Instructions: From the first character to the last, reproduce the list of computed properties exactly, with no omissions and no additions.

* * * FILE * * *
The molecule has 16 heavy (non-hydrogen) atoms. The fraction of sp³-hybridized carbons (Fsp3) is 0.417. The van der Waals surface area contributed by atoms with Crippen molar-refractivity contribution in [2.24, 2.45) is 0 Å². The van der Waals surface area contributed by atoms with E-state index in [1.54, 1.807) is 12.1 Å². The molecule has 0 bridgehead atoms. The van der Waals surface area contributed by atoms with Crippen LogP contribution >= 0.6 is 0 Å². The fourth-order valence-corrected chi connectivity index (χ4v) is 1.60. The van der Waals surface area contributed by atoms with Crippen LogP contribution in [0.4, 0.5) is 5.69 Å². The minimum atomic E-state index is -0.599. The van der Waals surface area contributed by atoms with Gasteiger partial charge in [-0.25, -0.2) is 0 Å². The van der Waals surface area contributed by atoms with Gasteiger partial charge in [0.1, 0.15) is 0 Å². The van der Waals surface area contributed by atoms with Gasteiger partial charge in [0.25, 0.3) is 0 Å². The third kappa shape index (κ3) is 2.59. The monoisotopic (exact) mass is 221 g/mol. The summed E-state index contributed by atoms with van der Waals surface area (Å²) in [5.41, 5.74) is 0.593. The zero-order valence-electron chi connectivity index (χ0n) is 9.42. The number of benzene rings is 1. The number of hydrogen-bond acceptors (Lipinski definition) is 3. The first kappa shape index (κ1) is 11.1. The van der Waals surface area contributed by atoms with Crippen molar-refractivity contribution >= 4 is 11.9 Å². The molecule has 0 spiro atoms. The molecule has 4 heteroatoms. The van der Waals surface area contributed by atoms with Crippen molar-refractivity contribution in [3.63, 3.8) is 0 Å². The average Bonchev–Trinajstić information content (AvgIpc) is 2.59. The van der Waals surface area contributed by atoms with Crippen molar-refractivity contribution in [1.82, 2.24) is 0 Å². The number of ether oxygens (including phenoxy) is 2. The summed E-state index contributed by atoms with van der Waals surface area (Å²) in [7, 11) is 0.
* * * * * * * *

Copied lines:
The molecule has 16 heavy (non-hydrogen) atoms. The fraction of sp³-hybridized carbons (Fsp3) is 0.417. The van der Waals surface area contributed by atoms with Crippen molar-refractivity contribution in [2.24, 2.45) is 0 Å². The van der Waals surface area contributed by atoms with E-state index in [1.54, 1.807) is 12.1 Å². The molecule has 0 bridgehead atoms. The van der Waals surface area contributed by atoms with Crippen LogP contribution >= 0.6 is 0 Å². The fourth-order valence-corrected chi connectivity index (χ4v) is 1.60. The van der Waals surface area contributed by atoms with Crippen LogP contribution in [0.4, 0.5) is 5.69 Å². The minimum atomic E-state index is -0.599. The van der Waals surface area contributed by atoms with Gasteiger partial charge in [-0.25, -0.2) is 0 Å². The van der Waals surface area contributed by atoms with Gasteiger partial charge in [0.1, 0.15) is 0 Å². The van der Waals surface area contributed by atoms with Gasteiger partial charge in [0.25, 0.3) is 0 Å². The third kappa shape index (κ3) is 2.59. The monoisotopic (exact) mass is 221 g/mol. The summed E-state index contributed by atoms with van der Waals surface area (Å²) in [5.41, 5.74) is 0.593. The zero-order valence-electron chi connectivity index (χ0n) is 9.42. The number of benzene rings is 1. The number of hydrogen-bond acceptors (Lipinski definition) is 3. The first kappa shape index (κ1) is 11.1. The van der Waals surface area contributed by atoms with Crippen molar-refractivity contribution >= 4 is 11.9 Å². The molecule has 0 spiro atoms. The molecule has 4 heteroatoms. The van der Waals surface area contributed by atoms with Crippen molar-refractivity contribution in [3.63, 3.8) is 0 Å². The average Bonchev–Trinajstić information content (AvgIpc) is 2.59. The van der Waals surface area contributed by atoms with Crippen molar-refractivity contribution in [1.82, 2.24) is 0 Å². The number of ether oxygens (including phenoxy) is 2. The summed E-state index contributed by atoms with van der Waals surface area (Å²) in [7, 11) is 0.